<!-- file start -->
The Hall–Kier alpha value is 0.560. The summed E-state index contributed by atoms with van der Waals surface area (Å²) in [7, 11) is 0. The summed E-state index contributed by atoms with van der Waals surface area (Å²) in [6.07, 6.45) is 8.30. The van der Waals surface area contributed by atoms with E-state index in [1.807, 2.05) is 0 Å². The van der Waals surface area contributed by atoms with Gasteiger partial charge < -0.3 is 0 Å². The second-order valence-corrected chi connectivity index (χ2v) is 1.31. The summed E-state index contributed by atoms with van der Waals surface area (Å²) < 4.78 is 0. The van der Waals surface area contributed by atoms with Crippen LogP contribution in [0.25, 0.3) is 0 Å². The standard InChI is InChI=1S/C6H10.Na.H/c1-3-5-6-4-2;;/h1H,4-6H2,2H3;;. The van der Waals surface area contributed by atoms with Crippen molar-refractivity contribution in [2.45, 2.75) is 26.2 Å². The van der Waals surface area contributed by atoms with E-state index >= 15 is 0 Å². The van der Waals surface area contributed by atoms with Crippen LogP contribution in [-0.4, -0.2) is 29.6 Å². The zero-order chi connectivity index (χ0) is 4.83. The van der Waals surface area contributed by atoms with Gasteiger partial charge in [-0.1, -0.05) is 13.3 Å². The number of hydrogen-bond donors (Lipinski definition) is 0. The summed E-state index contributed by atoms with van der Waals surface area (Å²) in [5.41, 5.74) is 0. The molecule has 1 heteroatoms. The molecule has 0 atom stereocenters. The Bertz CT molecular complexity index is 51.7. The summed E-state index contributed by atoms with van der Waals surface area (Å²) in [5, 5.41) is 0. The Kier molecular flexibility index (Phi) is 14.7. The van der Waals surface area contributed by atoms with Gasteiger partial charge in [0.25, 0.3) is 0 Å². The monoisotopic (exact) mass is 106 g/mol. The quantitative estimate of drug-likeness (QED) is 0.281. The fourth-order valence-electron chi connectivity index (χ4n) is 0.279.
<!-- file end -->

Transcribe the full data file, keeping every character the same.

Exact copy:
The Hall–Kier alpha value is 0.560. The summed E-state index contributed by atoms with van der Waals surface area (Å²) in [7, 11) is 0. The summed E-state index contributed by atoms with van der Waals surface area (Å²) in [6.07, 6.45) is 8.30. The van der Waals surface area contributed by atoms with E-state index in [1.807, 2.05) is 0 Å². The van der Waals surface area contributed by atoms with Gasteiger partial charge < -0.3 is 0 Å². The second-order valence-corrected chi connectivity index (χ2v) is 1.31. The summed E-state index contributed by atoms with van der Waals surface area (Å²) < 4.78 is 0. The van der Waals surface area contributed by atoms with Crippen LogP contribution in [0.25, 0.3) is 0 Å². The standard InChI is InChI=1S/C6H10.Na.H/c1-3-5-6-4-2;;/h1H,4-6H2,2H3;;. The van der Waals surface area contributed by atoms with Crippen molar-refractivity contribution in [2.45, 2.75) is 26.2 Å². The van der Waals surface area contributed by atoms with E-state index >= 15 is 0 Å². The van der Waals surface area contributed by atoms with Crippen LogP contribution in [-0.4, -0.2) is 29.6 Å². The zero-order chi connectivity index (χ0) is 4.83. The van der Waals surface area contributed by atoms with Gasteiger partial charge in [-0.1, -0.05) is 13.3 Å². The number of hydrogen-bond donors (Lipinski definition) is 0. The summed E-state index contributed by atoms with van der Waals surface area (Å²) in [5.41, 5.74) is 0. The molecule has 1 heteroatoms. The molecule has 0 atom stereocenters. The Bertz CT molecular complexity index is 51.7. The summed E-state index contributed by atoms with van der Waals surface area (Å²) in [5, 5.41) is 0. The Kier molecular flexibility index (Phi) is 14.7. The van der Waals surface area contributed by atoms with Gasteiger partial charge in [0.25, 0.3) is 0 Å². The monoisotopic (exact) mass is 106 g/mol. The quantitative estimate of drug-likeness (QED) is 0.281. The fourth-order valence-electron chi connectivity index (χ4n) is 0.279.